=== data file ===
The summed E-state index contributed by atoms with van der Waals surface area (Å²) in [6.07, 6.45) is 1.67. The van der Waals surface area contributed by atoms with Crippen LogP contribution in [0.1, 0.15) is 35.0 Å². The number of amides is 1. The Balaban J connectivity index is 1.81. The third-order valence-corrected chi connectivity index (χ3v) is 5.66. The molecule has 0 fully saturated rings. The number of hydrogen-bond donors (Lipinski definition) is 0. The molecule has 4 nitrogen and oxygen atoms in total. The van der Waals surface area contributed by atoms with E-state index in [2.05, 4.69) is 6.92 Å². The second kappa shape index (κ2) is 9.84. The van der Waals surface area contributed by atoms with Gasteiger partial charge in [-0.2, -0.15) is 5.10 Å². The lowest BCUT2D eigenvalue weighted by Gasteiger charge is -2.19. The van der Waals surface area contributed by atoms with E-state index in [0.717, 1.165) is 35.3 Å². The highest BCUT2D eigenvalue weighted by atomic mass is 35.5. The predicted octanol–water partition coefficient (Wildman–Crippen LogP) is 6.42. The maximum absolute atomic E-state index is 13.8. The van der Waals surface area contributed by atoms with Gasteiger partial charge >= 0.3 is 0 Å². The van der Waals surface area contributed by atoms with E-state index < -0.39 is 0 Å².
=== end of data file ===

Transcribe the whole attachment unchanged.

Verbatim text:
The summed E-state index contributed by atoms with van der Waals surface area (Å²) in [6.07, 6.45) is 1.67. The van der Waals surface area contributed by atoms with Crippen LogP contribution in [0.1, 0.15) is 35.0 Å². The number of amides is 1. The Balaban J connectivity index is 1.81. The third-order valence-corrected chi connectivity index (χ3v) is 5.66. The molecule has 0 fully saturated rings. The number of hydrogen-bond donors (Lipinski definition) is 0. The molecule has 4 nitrogen and oxygen atoms in total. The van der Waals surface area contributed by atoms with E-state index in [2.05, 4.69) is 6.92 Å². The second kappa shape index (κ2) is 9.84. The van der Waals surface area contributed by atoms with Gasteiger partial charge in [-0.2, -0.15) is 5.10 Å². The lowest BCUT2D eigenvalue weighted by Gasteiger charge is -2.19. The van der Waals surface area contributed by atoms with E-state index in [0.717, 1.165) is 35.3 Å². The highest BCUT2D eigenvalue weighted by atomic mass is 35.5. The predicted octanol–water partition coefficient (Wildman–Crippen LogP) is 6.42. The maximum absolute atomic E-state index is 13.8. The van der Waals surface area contributed by atoms with Gasteiger partial charge >= 0.3 is 0 Å². The van der Waals surface area contributed by atoms with E-state index < -0.39 is 0 Å².